In what appears to be an unfortunate step backward, Los Angeles County is experiencing another swift rise in coronavirus cases.
More than 2,700 new coronavirus infections and 13 more deaths were reported on Thursday, the highest number since the deadly winter surge in February, health officials reported.
“We are continuing to see a very rapid rise in transmission countywide, with cases doubling over the last 10 days. We are reporting 2,767 new cases,” Los Angeles County Public Health Director Barbara Ferrer said at a news conference Thursday. “This is an 80% increase over the last week.”
The concerning numbers come one day after the county reported 2,551 new infections and seven deaths on Wednesday, calling the number a 20-fold increase from June 21 when only 124 new cases were reported.
Hospitals are currently treating 645 people with COVID-19, up vastly from the 213 people who were reported as being hospitalized on June 21.
Health officials said the rapid rise in cases is attributable in part to the fast-spreading delta variant and about 4 million L.A. County residents who remain unvaccinated.
And while the current COVID-19 spike is still lower than they were at any point during the devastating peaks the county endured in early December of 2020, Ferrer noted it is still “quite high.”
“We still believe it’s too early to say with 100% certainty whether the small uptick we are seeing in hospitalizations is the beginning of small wave of hospitalizations, or the start of a more devastating surge,” Ferrer said. “We are hopeful, however, that with so many of our highest risk residents fully vaccinated, we will not see the same rate of increase in hospitalizations that we saw last year.”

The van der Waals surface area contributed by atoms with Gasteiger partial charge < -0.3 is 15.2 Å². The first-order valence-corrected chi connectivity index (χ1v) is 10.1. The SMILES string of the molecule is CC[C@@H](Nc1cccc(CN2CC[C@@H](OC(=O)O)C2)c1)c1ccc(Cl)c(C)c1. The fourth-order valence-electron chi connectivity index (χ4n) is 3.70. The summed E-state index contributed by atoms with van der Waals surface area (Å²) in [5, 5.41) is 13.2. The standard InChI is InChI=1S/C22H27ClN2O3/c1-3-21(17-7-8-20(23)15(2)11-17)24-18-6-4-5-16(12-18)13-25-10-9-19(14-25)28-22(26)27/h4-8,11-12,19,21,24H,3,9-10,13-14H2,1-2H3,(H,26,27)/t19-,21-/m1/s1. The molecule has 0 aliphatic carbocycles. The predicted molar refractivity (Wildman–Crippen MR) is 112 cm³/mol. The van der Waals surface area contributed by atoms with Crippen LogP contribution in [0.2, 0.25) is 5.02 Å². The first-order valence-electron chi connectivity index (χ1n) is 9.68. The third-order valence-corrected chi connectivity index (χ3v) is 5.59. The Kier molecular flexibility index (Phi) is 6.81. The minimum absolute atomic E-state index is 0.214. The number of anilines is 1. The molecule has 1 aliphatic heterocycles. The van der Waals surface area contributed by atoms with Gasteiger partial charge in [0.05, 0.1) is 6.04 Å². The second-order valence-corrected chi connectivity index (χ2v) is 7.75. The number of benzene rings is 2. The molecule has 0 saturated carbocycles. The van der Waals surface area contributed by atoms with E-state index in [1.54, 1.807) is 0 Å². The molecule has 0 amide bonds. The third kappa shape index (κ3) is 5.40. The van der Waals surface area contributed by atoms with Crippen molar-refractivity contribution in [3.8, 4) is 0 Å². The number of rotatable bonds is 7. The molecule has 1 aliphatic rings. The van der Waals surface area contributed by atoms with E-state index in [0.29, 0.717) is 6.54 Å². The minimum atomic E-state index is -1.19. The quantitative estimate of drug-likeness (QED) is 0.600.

In hopes of getting the rate of new infections under control quickly, the county enacted a mask requirement over the weekend for everyone over the age of 2, regardless of vaccination status, and officials continue to stress the critical importance of getting inoculated.
“It’s adding an extra later of protection to prevent the heartache that comes from transmitting the virus to others,” Ferrer said.
More than 4.9 million residents are fully vaccinated against COVID-19, including 88% of residents 65 and over, 70% of people 16 and older 69% of those 12 and over.
According to county data, among those who are fully vaccinated, there have been 6,520 breakthrough cases reported between Jan. 18 and Tuesday. Of those, 287 people were hospitalized and 30 died.
In an effort to restore confidence in vaccinations despite the 0.13% of cases that occurred among the fully vaccinated, Ferrer compared getting a COVID-19 shot to a person’s routine use of seatbelts.
“It wouldn’t really make sense to not use a seatbelt just because it doesn’t prevent all injuries from car accidents,” she explained. “I like to think of COVID-19 vaccines in the same way. Rejecting a COVID-19 vaccine because they don’t offer 100% protection really ignores the powerful benefits that we have experienced for those people that have in fact gotten vaccinated. And for our community as a whole, as we have been able to reduce transmission with higher rates of vaccination.”
On Thursday, the county’s test positivity rate was 5.26%, an increase from 1.2% on June 15 when the county full reopened.